I can't tell if there is any difference in performance either way however.

    I may be wrong regarding what I see, but my main point about the stuff on the 1/2 wave line was more about what I see happen, in some cases, when I change line length.
     
  5. Captain Kilowatt

    Captain Kilowatt Professional Amateur
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    The facts I was referring too was about the 1/2 wave line repeating the true antenna impedance. To me, last night when I was awake for over 30 hours, it sounded like you were somewhat unsure about that.

     
  6. Captain Kilowatt

    Captain Kilowatt Professional Amateur
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    This is exactly as it should be. I can't see where hookedon6 has said anything differently. SWR will change with any change in impedance whether it is the resistive component that changes or the reactive component. Since the reactive component is truly dependent on frequency much moreso than the resistive component it is the part of impedance that will vary much more widely than the resistive component.
     
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  7. Marconi

    Marconi Usually if I can hear em' I can talk to em'.

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    I think I'm just getn' too old and set in my ways.
     
  8. hookedon6

    hookedon6 W9WDX Amateur Radio Club Member

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    well, that is better than the alternative<More audio>
     
  9. Marconi

    Marconi Usually if I can hear em' I can talk to em'.

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    Alternative, what alternative? You don't have to be scared to say what you mean with me #6, "...I don't bite, I ain't got no teeth." :thumbdown:

    I could just shut up talking about my ideas. I think CP was suggesting that the other day when he posted that I was throwing known scientific facts out the window. I tried to tell him my part of the discussion was primarily about feed line length, and how it can effect the match at the feed point, and it was just my opinion, right or wrong. He told me he needed some rest.

    I think I have more to talk about, but I don't what to get into personal bickering with CK. I just have an idea that I want to discuss, again right or wrong. Maybe a discussion could help me understand better if we don't get to casting barbs, daggers, and other personal accusations. I also realize my idea here may not be popular, even while I think a lot of CBr's consider the idea of using a 1/2 wave line to tune their antenna...is the only way to go these days if they want to get their antenna matched very close to perfect.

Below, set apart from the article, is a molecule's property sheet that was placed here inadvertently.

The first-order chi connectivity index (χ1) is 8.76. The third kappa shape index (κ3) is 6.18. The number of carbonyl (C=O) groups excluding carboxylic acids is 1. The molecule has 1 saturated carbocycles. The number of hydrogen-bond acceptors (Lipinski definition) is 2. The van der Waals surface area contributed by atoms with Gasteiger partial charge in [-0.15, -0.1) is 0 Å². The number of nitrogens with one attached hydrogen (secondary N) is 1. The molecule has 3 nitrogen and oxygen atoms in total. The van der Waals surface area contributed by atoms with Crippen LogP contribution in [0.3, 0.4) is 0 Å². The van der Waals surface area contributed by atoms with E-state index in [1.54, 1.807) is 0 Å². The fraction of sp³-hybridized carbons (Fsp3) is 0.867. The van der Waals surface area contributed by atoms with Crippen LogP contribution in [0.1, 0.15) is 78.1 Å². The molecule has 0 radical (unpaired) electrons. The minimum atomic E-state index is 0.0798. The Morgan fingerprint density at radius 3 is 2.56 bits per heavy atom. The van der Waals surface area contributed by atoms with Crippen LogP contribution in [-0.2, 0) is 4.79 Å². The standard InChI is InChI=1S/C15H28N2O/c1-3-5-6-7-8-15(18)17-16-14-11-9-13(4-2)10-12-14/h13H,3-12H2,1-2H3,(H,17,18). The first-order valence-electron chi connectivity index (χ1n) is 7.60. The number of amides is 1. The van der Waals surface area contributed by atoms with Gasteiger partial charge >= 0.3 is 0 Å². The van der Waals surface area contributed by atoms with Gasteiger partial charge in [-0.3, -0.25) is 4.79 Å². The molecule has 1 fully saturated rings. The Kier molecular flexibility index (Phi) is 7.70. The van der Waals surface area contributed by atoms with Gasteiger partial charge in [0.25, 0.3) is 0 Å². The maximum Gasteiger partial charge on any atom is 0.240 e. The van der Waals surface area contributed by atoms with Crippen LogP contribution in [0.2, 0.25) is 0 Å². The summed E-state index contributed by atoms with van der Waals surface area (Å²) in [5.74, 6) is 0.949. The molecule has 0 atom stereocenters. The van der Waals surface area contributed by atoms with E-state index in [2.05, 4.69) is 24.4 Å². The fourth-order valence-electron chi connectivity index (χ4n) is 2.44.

#6, I know you suggested using a 1/2 wave multiple as a working feed line, for the primary purpose of monitoring the matching condition at the feed point. This too is an issue considered as a viable use for a 1/2 wave or multiple by many CBr's as well.

    I don't agree necessarily, but that to is just my opinion.

    My opinion here is if you get your match close, also according to the theory, the results for the match you see at the transmitter end should also show about the same as the feed point end. Either way with a well matched feed point, you will see the match at both ends of your working feed line or the tuned 1/2 wave line showing about the same. Plus you don't have to deal with the problems associated with a 1/2 wave line, and common mode currents, like another theory suggest.

    I can't argue with the success other's might have when using any idea they come up with, but sometimes I try to talk about the idea. In my experience with a lot of those cases it quite often happens that I ask a question, and then all exchanging of ideas and information tends to just stop.

    If that is that what you guys prefer, then I can do that.

    CK also suggested I was being too precise by using the term "perfect" with my idea, just because I used the term "perfect" as a distinction in order to try and describe a good match...as opposed to a match that was not so good to start with. Here I am suggesting what might happen with a newly constructed antenna, with a matching device, and little construction details including tuning where the initial match is way off and a guy is using his idea for a tuned 1/2 wave line to help him tune.

    Below is a link from a previous discussion I tried to have on this subject with Booty Monster about tuning his homemade Vector. Here is the thread:

    http://www.worldwidedx.com/cb-antennas/147251-using-1-2-wave-electrical-line-tuning.html

    In this thread he provided the link below. I think this was his source as he understood the use of a 1/2 wave idea while tuning an antenna that showed an initial match that was way off. Reference the part captioned: "What Length?."

    Coax information

    #6 and CP, I've been looking for a good definition for the 1/2 wave idea, I'm curious if either of you agree this might be a reasonable definition for the 1/2 wave theory...that is good enough for understanding the basic idea so a typical CB guy might understand?

    I'm not trying to convince an RF engineer of what he should know here.

    Here is the question I have, if you will answer "yes" or "no" first, and then you can explain all you feel is necessary to explain, it might help me better understand the idea.